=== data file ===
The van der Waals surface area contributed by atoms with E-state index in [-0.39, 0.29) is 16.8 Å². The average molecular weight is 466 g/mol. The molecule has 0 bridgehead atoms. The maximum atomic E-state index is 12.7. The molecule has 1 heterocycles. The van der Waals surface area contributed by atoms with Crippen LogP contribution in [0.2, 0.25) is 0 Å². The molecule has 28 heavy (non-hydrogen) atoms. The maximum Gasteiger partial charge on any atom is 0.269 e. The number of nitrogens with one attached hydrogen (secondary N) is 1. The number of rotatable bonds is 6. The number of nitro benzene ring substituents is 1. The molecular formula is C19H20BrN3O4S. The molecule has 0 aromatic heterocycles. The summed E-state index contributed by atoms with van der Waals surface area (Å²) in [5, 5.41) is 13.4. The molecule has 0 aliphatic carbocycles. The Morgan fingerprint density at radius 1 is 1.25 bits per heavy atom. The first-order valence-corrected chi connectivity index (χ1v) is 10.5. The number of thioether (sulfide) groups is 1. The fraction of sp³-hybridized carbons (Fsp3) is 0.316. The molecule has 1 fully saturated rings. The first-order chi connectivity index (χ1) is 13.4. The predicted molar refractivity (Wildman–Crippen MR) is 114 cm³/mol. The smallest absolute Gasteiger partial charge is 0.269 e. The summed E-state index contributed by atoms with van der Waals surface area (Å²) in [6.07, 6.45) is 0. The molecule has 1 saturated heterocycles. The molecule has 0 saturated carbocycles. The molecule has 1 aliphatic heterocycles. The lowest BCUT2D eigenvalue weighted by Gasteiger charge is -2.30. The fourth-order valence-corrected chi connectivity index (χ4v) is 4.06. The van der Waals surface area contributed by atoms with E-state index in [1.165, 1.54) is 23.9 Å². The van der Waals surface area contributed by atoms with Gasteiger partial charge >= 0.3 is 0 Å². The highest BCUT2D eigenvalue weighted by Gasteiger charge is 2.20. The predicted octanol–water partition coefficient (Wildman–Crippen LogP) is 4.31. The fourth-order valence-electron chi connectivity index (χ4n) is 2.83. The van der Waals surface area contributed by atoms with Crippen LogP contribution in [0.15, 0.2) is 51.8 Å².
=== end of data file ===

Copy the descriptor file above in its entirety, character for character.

The van der Waals surface area contributed by atoms with E-state index in [-0.39, 0.29) is 16.8 Å². The average molecular weight is 466 g/mol. The molecule has 0 bridgehead atoms. The maximum atomic E-state index is 12.7. The molecule has 1 heterocycles. The van der Waals surface area contributed by atoms with Crippen LogP contribution in [0.2, 0.25) is 0 Å². The molecule has 28 heavy (non-hydrogen) atoms. The maximum Gasteiger partial charge on any atom is 0.269 e. The number of nitrogens with one attached hydrogen (secondary N) is 1. The number of rotatable bonds is 6. The number of nitro benzene ring substituents is 1. The molecular formula is C19H20BrN3O4S. The molecule has 0 aromatic heterocycles. The summed E-state index contributed by atoms with van der Waals surface area (Å²) in [5, 5.41) is 13.4. The molecule has 0 aliphatic carbocycles. The Morgan fingerprint density at radius 1 is 1.25 bits per heavy atom. The first-order valence-corrected chi connectivity index (χ1v) is 10.5. The number of thioether (sulfide) groups is 1. The fraction of sp³-hybridized carbons (Fsp3) is 0.316. The molecule has 1 fully saturated rings. The first-order chi connectivity index (χ1) is 13.4. The predicted molar refractivity (Wildman–Crippen MR) is 114 cm³/mol. The smallest absolute Gasteiger partial charge is 0.269 e. The summed E-state index contributed by atoms with van der Waals surface area (Å²) in [6.07, 6.45) is 0. The molecule has 1 saturated heterocycles. The molecule has 0 saturated carbocycles. The molecule has 1 aliphatic heterocycles. The lowest BCUT2D eigenvalue weighted by Gasteiger charge is -2.30. The fourth-order valence-corrected chi connectivity index (χ4v) is 4.06. The van der Waals surface area contributed by atoms with E-state index in [1.165, 1.54) is 23.9 Å². The van der Waals surface area contributed by atoms with Gasteiger partial charge >= 0.3 is 0 Å². The highest BCUT2D eigenvalue weighted by Gasteiger charge is 2.20. The predicted octanol–water partition coefficient (Wildman–Crippen LogP) is 4.31. The fourth-order valence-electron chi connectivity index (χ4n) is 2.83. The van der Waals surface area contributed by atoms with Crippen LogP contribution in [0.15, 0.2) is 51.8 Å².